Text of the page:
My husband and I also kept my status a secret from our friends in Houston. We would dodge questions about why I had to go to the doctor so often or why I wasn't feeling well. I felt very isolated and very alone.

But knowing that Florida was healthy inspired and empowered me. I wanted to live to see her grow up, so I committed myself to staying healthy. I adhere to treatment, eat right, exercise, and see my doctor regularly.

But medication alone isn't enough to keep anyone alive. You need emotional support, comfort, and love. I realized that I wanted to give that to other people living with HIV. This is why I enrolled in HIV advocacy training to become a mentor and community educator. Later I became an ambassador for the Elizabeth Glaser Pediatric AIDS Foundation.

I was working to improve the public's understanding of pediatric HIV/AIDS, but at the same time, I was facing difficulties at home. Eventually, my husband left me because he wanted to have more children. Despite the fact that Florida was HIV-negative, he didn't believe he could have a future with us. As a young woman, that possibility tortured me. I, too, thought my chances of having another baby were over.

I received great fulfillment parenting Florida and from my role as an advocate and counselor, but I couldn't let go of my dream to have another child — a sibling for my daughter and another baby for me to love. Today, after almost ten years of self-reflection and searching, I have the right partner to take that journey with me.

I am expecting my daughter in July. Like any proud mother-to-be, I've been chronicling my pregnancy on Facebook and I have gotten so many messages of support, and excitement. In 1997 I would have been ashamed to share my story, but today I am proud to speak out, proud to be the new face of HIV.

I also continue to face questions, confused looks, and genuine concern from many people who don't know the facts. I'm a strong believer that we must change this. We have learned so much about this epidemic since my first pregnancy in 1997. People living with HIV now have many options when it comes to deciding to have a family. HIV-positive and HIV-discordant couples--relationships that include one HIV-positive and one HIV-negative partner--can adopt, make use of sperm or egg donations or other assisted reproductive technologies, and even have a baby the "old-fashioned way." Whatever they choose, the important thing is that now they have a choice.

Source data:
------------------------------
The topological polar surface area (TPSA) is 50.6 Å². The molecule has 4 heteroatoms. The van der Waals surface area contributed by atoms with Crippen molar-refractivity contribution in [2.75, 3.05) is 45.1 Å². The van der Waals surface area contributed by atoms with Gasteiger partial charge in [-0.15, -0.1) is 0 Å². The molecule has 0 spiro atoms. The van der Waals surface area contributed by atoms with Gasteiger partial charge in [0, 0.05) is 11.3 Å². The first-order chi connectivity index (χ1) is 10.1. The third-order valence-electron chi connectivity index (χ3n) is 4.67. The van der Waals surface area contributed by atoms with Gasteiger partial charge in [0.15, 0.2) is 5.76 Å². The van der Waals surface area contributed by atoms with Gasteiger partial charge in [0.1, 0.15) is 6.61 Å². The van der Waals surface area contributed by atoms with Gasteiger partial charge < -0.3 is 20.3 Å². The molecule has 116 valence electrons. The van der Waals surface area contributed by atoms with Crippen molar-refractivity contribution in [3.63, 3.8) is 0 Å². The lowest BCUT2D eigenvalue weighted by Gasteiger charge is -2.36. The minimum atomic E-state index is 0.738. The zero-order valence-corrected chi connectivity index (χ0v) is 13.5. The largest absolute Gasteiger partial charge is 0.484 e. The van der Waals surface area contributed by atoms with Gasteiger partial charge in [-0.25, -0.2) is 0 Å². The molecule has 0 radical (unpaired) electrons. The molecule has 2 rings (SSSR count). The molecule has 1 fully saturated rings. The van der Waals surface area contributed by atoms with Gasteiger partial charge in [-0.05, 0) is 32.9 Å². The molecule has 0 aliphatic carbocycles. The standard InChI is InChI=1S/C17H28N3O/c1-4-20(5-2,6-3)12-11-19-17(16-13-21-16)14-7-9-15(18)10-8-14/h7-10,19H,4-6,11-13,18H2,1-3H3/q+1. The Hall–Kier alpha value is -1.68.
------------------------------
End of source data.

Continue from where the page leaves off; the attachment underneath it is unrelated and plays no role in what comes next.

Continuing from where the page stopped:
The biggest difference between my first pregnancy and my second is that today, I am not scared. This time, I know my baby will be healthy because I am committed to it and have access to the right medical care. Pediatric HIV is preventable and I am here today as proof that anyone living with HIV can have a family.

Perhaps more importantly, pediatric HIV has been virtually eliminated in the Europe and North America. Fewer than 200 children living in the United States were infected with HIV in 2012, according to the Joint United Nations Program on HIV/AIDS. However, globally, 700 babies are infected with HIV every single day because their moms lack access to lifesaving PMTCT services. Almost all of the children who are newly infected with HIV contract the virus from their moms during pregnancy, childbirth, or through breastfeeding. That is why I am working with the Elizabeth Glaser Pediatric AIDS Foundation. I want to see the number of children infected with HIV worldwide decline to zero.

The Elizabeth Glaser Pediatric AIDS Foundation, its partners, and other organizations are helping millions of women around the world access the family planning tools and medications they need to ensure that no child has to be born with AIDS. I made a personal choice to have another baby and I want others to know that what was surely a death sentence for both mother and baby less than two decades ago has been transformed. We have a choice. Our dreams of becoming mothers can come true.

Fortunata Kasege serves as an Elizabeth Glaser Pediatric Aids Foundation (EGPAF) ambassador.